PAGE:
One of the challenging parts of living on the road is finding employment and income. If you already work from home or if you’ve been freelancing then you’re golden. But if you’re used to working for an employer then you have some planning and work ahead of you.
I’ve been traveling full-time in one form or another since 2010, and during that time I’ve earned most of my income by doing freelance web design and search engine optimization work. I learned how to do a lot of this work on my own, but I also (obviously) have an interest in building web sites, web design, photography and tech.
While learning to code and build websites isn’t the easiest way to get started, it is one good way to make a living as a full-time RVer. I’m able to charge a good hourly rate and work from anywhere that has phone and internet access.
Working on the road also requires discipline, time management & organization skills, people skills, networking and good fundamental knowledge of your subject. I hope my experience, thoughts, and insights help you create and/or navigate a freelance or work from home gig of your own.
- My Education
- On to California
- 2008 – I Begin Freelancing
- 2010-2018 – Full-Time Living and Working from the Road
- Lessons Learned From 11 Years of Freelance Work
- Things to Consider About Working From the Road
- My Essential Work Gear
- Freelancing Ideas For You
I went through high school right as computers were going mainstream. Students carried Texas Instruments Scientific Calculators in place of smart phones when I was a Senior in High School, but we did have a computer with a CD-ROM drive in the Library.
So I didn’t grow up in the age of the ubiquitous computer and smart phone. At least nothing like kids growing up today. On the plus side, I did learn how to type (on a typewriter!). And this turned out to be very useful.
I went to a year of college (Northeastern U) in pursuit of a BS in Biochemistry. Working in labs that are full of stinky chemicals all day is not my thing. It was good that I figured this out quickly, and I dropped out after the first year. The next year was spent looking for purpose and direction, and during that time I met Kathy.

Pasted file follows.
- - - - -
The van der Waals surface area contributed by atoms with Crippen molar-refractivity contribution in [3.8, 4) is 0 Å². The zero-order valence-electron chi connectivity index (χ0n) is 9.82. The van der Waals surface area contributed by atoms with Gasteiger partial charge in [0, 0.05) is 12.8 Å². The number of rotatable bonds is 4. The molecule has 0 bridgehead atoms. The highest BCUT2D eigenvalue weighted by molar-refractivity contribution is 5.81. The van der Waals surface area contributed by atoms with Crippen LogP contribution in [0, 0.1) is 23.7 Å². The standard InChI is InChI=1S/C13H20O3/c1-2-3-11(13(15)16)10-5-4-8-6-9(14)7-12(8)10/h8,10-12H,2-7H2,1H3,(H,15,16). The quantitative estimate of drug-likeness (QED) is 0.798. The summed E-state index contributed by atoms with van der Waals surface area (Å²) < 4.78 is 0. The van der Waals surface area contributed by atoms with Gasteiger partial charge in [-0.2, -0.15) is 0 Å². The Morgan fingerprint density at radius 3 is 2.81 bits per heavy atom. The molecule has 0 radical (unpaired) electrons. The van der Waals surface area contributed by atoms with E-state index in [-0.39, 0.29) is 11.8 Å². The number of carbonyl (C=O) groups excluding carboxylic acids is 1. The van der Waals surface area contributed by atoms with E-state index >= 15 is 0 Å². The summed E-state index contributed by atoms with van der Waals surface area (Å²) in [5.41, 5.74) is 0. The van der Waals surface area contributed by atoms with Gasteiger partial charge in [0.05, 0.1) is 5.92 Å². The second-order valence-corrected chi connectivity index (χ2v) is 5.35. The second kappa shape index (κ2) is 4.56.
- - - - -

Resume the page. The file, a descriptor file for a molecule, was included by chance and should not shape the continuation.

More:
On to California
I moved to California in 1998 and found that fast typing and decent phone skills got me a job at an office. It was easy to find employment in California and I worked at several different companies and learned all the computer skills I could.
Ultimately I landed the Marketing Manager job at a mid-size etailer. I’d taken some photoshop classes and had a good feel for ad layout and copywriting, and the company owner gave me a shot at the position. I was good at it, and I had the job for 6 years. During that time I learned how to code, and as marketing manager I learned all about search engine optimization.
Working online forces me to regularly (daily) educate myself as things update and change often. I like learning new things – plus there are advantages to staying on top of the latest web design trends and search engine optimization strategies, so this works for me. Keep it in mind if you plan to work online.
2008 – I Begin Freelancing
The company I worked for was a casualty of the 2008 recession, and I found myself unemployed. Working for a company has never been my thing, so I decided to begin freelancing. I had some good contacts and referrals, and after building a website (https://richkent.com) I set about building a portfolio.
This was a challenging time. I’d had the foresight to sell the (very) expensive house we owned just before the recession. However the apartment we rented was still very expensive. It takes a little while to build up clients as a freelancer. I made a point of asking all of my clients for referrals, and that helped a lot.
2010-2018 – Full-Time Living and Working from the Road
I started this website back in 2010 to document our travels around the United States and North America. At the time we’d done the math and realized it would be cheaper to live in an RV and travel than to continue living in Southern California. We were both burned out on all the traffic and the people and we were ready for a change, so we sold most of our stuff and headed out on the road.
Initially we traveled in a Honda Element. We visited family, rented rooms, and camped around the country. This was a very difficult way to live, and after doing this for 2 years we knew we needed to change. Kathy really wanted us to try RVing and after some research I agreed that it was the way to go.
Working from the RV turned out to be a good fit for me. I love that my office gets a brand new view every week or two – and my day hikes are regularly refreshed as well. It’s a nice way to work and live – as long as you’re ok working primarily on your own and through phone and email.
Lessons Learned From 11 Years of Freelance Work
- Don’t be afraid to put yourself out there. If you’re doing it right, you’re going to hear lots of ‘no’ – and that’s how you get a sprinkling of ‘yes’.
- Always do outstanding work. There is always room for GREAT in this world, and great work is the best way to get customer referrals.